Proof sets of the first issue of Rhodesia and Nyasaland coins were issued in 1956 - the Central African Currency Board had asked in 1955 if the coins could be struck in silver rather than curponickel as the circulating coins were cupronickel, and the Royal Mint was able to oblige and strike the proof sets in .500 silver (p57, Hodgson, The Rhodesia and Nyasaland proof set of 1955 in Coin News, March 2023).
Although all 2,000 sets were struck in .500 silver, a number of catalogues list 1955 cupronickel proof sets as having been struck as well, though this is not the case. The origin of this error is unknown, but individual cupronickel proofs were struck for institutional collections (p58, Hodgson, The Rhodesia and Nyasaland proof set of 1955 in Coin News, March 2023)
As with many previous years, in 2005 the Royal Australian Mint struck a non-circulating one dollar coin that was available to counterstamp and purchase at locations throughout Australia. In 2005 the one dollar coin was commemorating 90 years since the beginning of the Gallipoli campaign in 1915, and besides being available to counterstamp in Brisbane, Sydney and Melbourne (with B, S and M counterstamps respectively), it was also available for counterstamping at the Australian War Memorial in Canberra with a G counterstamp.
Around 40,000 coins were counterstamped at each location, however a small number escaped with no counterstamp. McDonald said 2 examples were known in 2013 and that one appeared to have been released at the Australian War Memorial (p160, McDonald, 2014 Pocket Guide to Australian Coins and Banknotes, 2013). In March 2023 Drake Sterling offered an example for sale with the note that fewer than 10 were known, though it did not state at which location the example was released (Eigner, https://www.drakesterling.com/australia-2005-gallipoli-one-dollar-missing-counterstamp-pcgs-ms66-45315100).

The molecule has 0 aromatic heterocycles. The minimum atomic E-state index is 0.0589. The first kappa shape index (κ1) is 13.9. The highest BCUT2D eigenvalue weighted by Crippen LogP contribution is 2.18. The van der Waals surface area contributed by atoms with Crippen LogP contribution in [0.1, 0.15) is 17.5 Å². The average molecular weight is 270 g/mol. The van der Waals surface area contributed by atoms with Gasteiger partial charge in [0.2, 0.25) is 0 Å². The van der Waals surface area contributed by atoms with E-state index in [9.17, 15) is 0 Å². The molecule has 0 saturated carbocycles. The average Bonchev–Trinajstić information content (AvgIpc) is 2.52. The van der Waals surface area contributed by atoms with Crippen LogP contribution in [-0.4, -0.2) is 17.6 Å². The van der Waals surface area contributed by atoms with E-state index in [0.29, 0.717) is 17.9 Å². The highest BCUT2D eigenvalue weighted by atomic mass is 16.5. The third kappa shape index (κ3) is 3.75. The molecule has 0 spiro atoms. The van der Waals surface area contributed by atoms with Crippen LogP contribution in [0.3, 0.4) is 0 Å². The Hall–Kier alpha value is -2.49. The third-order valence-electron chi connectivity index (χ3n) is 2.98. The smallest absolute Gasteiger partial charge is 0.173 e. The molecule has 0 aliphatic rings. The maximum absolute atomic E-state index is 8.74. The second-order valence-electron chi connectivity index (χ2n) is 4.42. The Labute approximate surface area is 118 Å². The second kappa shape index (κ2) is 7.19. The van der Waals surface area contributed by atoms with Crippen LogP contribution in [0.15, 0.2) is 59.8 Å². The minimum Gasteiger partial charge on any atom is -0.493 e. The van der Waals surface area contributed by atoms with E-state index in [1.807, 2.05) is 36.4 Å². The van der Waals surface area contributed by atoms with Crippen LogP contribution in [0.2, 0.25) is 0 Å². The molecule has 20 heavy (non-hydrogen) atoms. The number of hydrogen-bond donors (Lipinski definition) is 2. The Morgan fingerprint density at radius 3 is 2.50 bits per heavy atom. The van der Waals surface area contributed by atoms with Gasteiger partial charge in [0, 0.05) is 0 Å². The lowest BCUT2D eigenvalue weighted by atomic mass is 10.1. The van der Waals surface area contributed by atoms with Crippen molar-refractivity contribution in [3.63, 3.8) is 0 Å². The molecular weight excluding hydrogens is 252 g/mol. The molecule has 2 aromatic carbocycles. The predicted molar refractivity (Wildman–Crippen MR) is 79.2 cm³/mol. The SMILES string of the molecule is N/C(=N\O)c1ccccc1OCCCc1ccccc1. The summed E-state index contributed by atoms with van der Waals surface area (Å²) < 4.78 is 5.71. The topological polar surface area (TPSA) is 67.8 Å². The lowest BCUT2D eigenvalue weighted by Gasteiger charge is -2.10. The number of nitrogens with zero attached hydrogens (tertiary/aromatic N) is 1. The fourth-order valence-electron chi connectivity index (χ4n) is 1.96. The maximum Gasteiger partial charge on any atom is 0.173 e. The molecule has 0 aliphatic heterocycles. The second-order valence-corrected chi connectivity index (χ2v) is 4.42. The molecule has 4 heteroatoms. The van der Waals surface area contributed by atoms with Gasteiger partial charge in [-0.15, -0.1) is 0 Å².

Davies reports two varieties of the 1887 Gothic florin - one with 33 trefoils/arcs in the obverse rim (Davies 779) and one with 46 trefoils/arcs in the obverse rim (Davies 780), though Davies 779 is listed as unconfirmed.
While its existence is unlikely given that the date is on the obverse, it is not impossible for Davies 779 to exist. Dickinson however never saw an example (p146, Dickinson, Victoria "Godless" and "Gothic" florins - A further report in Seaby's Coin and Medal Bulletin, May 1980), and while not outright dismissive of its existence, was certainly doubtful. Since then no example has been publicised so it is probably correct to assume that Davies 779 does not exist.
Why the coin was originally thought to exist is probably lost to time, but a worn example being misattributed seems unlikely, as 33 is quite different to 46, even on a small coin.
In 1970 the Royal Australian Mint issued its first commemorative coin - the Captain Cook 50c piece. Curiously, it was also the first Australian decimal coin to exhibit date varieties.
On some 1970 50c pieces the 7 in the date is parallel with the rim while on others the 7 in the date is not parallel with the rim. Neither variety is rare although the 7 not parallel with rim is more common, accounting for around 65% of circulating coins, while the 7 parallel with rim is less common, account for around 35% of circulating coins.
It is unclear if both date varieties occur in mint or proof sets or in the specimen 1970 Captain Cook 50c pieces.
In 1994 the Royal Australian Mint issued a commemorative 50c piece for the Year of the Family. The coin is quite common but is one of a few Australian decimal coins that has date varieties.
On most 1994 Year of the Family 50c pieces the date is narrow and the digits are approximately equally spaced. On a small number the date is more widely spaced: the 1 and 9 are similar to the narrow date but the 9, 9 and 4 are further apart than the 1 and 9. While the wide date is uncommon it is not excessively rare: the narrow date accounts for around 94% of 1994 50c pieces in circulation while the wide date accounts for around 6% of 1994 50c pieces in circulation.
It is unclear if both varieties occur in mint, baby and proof sets and if they do, in what proportions.